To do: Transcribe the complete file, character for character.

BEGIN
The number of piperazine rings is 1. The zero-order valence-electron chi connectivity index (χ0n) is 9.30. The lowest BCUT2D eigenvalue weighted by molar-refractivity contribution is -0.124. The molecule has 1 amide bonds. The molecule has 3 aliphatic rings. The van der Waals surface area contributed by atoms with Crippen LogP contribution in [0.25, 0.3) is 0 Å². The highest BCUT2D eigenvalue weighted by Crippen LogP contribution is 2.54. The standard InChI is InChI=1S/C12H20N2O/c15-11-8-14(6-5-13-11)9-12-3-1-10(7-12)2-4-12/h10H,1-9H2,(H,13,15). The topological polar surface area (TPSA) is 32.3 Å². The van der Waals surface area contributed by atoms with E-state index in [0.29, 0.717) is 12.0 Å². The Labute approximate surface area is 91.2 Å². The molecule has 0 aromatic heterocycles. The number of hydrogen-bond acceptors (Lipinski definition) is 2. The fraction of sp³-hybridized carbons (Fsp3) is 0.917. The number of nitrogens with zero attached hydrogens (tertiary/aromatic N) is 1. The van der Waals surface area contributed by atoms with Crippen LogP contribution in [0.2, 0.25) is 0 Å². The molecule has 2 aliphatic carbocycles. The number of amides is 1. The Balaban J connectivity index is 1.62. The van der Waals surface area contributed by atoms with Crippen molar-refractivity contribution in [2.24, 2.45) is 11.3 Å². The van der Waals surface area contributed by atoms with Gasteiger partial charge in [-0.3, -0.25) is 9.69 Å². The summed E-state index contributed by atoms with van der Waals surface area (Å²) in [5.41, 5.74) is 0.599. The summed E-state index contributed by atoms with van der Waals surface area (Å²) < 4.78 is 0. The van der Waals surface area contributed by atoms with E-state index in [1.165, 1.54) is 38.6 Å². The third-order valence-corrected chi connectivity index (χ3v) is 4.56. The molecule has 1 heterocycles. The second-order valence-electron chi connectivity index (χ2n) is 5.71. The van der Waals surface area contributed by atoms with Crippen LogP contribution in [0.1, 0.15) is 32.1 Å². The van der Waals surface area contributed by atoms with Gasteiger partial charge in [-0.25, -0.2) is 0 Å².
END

The number of piperazine rings is 1. The zero-order valence-electron chi connectivity index (χ0n) is 9.30. The lowest BCUT2D eigenvalue weighted by molar-refractivity contribution is -0.124. The molecule has 1 amide bonds. The molecule has 3 aliphatic rings. The van der Waals surface area contributed by atoms with Crippen LogP contribution in [0.25, 0.3) is 0 Å². The highest BCUT2D eigenvalue weighted by Crippen LogP contribution is 2.54. The standard InChI is InChI=1S/C12H20N2O/c15-11-8-14(6-5-13-11)9-12-3-1-10(7-12)2-4-12/h10H,1-9H2,(H,13,15). The topological polar surface area (TPSA) is 32.3 Å². The van der Waals surface area contributed by atoms with E-state index in [0.29, 0.717) is 12.0 Å². The Labute approximate surface area is 91.2 Å². The molecule has 0 aromatic heterocycles. The number of hydrogen-bond acceptors (Lipinski definition) is 2. The fraction of sp³-hybridized carbons (Fsp3) is 0.917. The number of nitrogens with zero attached hydrogens (tertiary/aromatic N) is 1. The van der Waals surface area contributed by atoms with Crippen LogP contribution in [0.2, 0.25) is 0 Å². The molecule has 2 aliphatic carbocycles. The number of amides is 1. The Balaban J connectivity index is 1.62. The van der Waals surface area contributed by atoms with Crippen molar-refractivity contribution in [2.24, 2.45) is 11.3 Å². The van der Waals surface area contributed by atoms with Gasteiger partial charge in [-0.3, -0.25) is 9.69 Å². The summed E-state index contributed by atoms with van der Waals surface area (Å²) in [5.41, 5.74) is 0.599. The summed E-state index contributed by atoms with van der Waals surface area (Å²) < 4.78 is 0. The van der Waals surface area contributed by atoms with E-state index in [1.165, 1.54) is 38.6 Å². The third-order valence-corrected chi connectivity index (χ3v) is 4.56. The molecule has 1 heterocycles. The second-order valence-electron chi connectivity index (χ2n) is 5.71. The van der Waals surface area contributed by atoms with Crippen LogP contribution in [0.1, 0.15) is 32.1 Å². The van der Waals surface area contributed by atoms with Gasteiger partial charge in [-0.25, -0.2) is 0 Å².